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Rome doctors warn of health hazards amid waste emergency

City authorities are facing anger from tourists and Romans over growing piles of rubbish in the streets.


(AP Photo/Andrew Medichini)

(AP Photo/Andrew Medichini)

(AP Photo/Andrew Medichini)

Doctors in Rome have warned of possible health hazards caused by overflowing rubbish bins in city streets as the Italian capital struggles with a renewed waste emergency aggravated by the summer heat.

Waste disposal is a decades-long problem for the Eternal City. Rome was left with no major site to treat the 1.7 million metric tons it produces every year when the Malagrotta landfill was closed in 2013.

Successive mayors from different parties have all proved incapable of solving the problems, which have re-emerged dramatically since Virginia Raggi of the populist 5-Star Movement took the helm three years ago.

Her administration is facing frustration and anger from tourists and Romans over the piles of rubbish that threaten health and tarnish the city’s image.


(Andrew Medichini/AP)

(Andrew Medichini/AP)


(Andrew Medichini/AP)

“We’ve become the third, fourth world in my opinion,” said Rome resident Rossana Franza. “Mrs Raggi should take a small stroll here once and a while. Because in her neighbourhood, which I have been to, it is all in order.”

Another resident who only gave her name as Alessia said a rat walked by her the other day and she cannot go outside in the evenings because “there’s an incredible stink”.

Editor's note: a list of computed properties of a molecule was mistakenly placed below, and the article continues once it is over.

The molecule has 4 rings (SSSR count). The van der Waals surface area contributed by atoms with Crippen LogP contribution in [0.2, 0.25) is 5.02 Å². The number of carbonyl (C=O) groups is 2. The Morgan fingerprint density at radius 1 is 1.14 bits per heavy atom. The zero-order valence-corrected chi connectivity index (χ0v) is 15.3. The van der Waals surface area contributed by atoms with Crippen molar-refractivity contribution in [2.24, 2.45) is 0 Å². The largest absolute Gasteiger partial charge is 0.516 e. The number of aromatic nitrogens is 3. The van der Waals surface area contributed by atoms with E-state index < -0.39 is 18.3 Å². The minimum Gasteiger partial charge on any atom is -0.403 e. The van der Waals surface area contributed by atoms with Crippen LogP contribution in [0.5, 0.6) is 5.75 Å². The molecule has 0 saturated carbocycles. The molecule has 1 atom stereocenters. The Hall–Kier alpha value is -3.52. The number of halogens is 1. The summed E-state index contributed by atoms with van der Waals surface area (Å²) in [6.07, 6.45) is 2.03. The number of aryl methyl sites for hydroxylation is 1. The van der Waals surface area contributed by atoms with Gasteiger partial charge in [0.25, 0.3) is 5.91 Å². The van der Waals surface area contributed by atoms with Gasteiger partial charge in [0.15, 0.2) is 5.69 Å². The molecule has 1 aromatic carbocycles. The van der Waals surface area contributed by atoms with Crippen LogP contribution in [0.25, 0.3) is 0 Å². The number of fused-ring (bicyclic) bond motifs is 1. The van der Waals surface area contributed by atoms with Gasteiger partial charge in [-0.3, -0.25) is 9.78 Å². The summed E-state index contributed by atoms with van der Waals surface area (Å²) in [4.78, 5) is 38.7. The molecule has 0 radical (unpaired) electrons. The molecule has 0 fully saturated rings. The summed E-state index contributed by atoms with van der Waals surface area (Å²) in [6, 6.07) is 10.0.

Dogs, cats, rats and birds pose a serious health risk as they root around in rubbish and spread bacterial infections through their waste or urine, Roberto Volpe from the National Research Council said.

“The main risk for us comes when we take out and throw the trash away,” he warned. “There’s a risk of taking the contamination back home with us. That’s why it’s important to wash our hands properly afterwards.”

Dr Volpe also discouraged angry citizens from setting rubbish piles on fire, saying that could cause greater health risks through dioxin contamination, which can lead to cancer.

Officials in Rome, who are often at odds over the constant waste emergency, do agree on one thing: the problem needs a long-term solution.

“Let’s be honest … no waste plan can solve a problem aggravated by 60 years of mismanagement in one year,” said Marco Cacciatore, president of the local commission for environmental and city politics in Rome.

“Let’s tell the truth to citizens: We are human. This difficult infrastructural situation cannot be resolved in the short term.”


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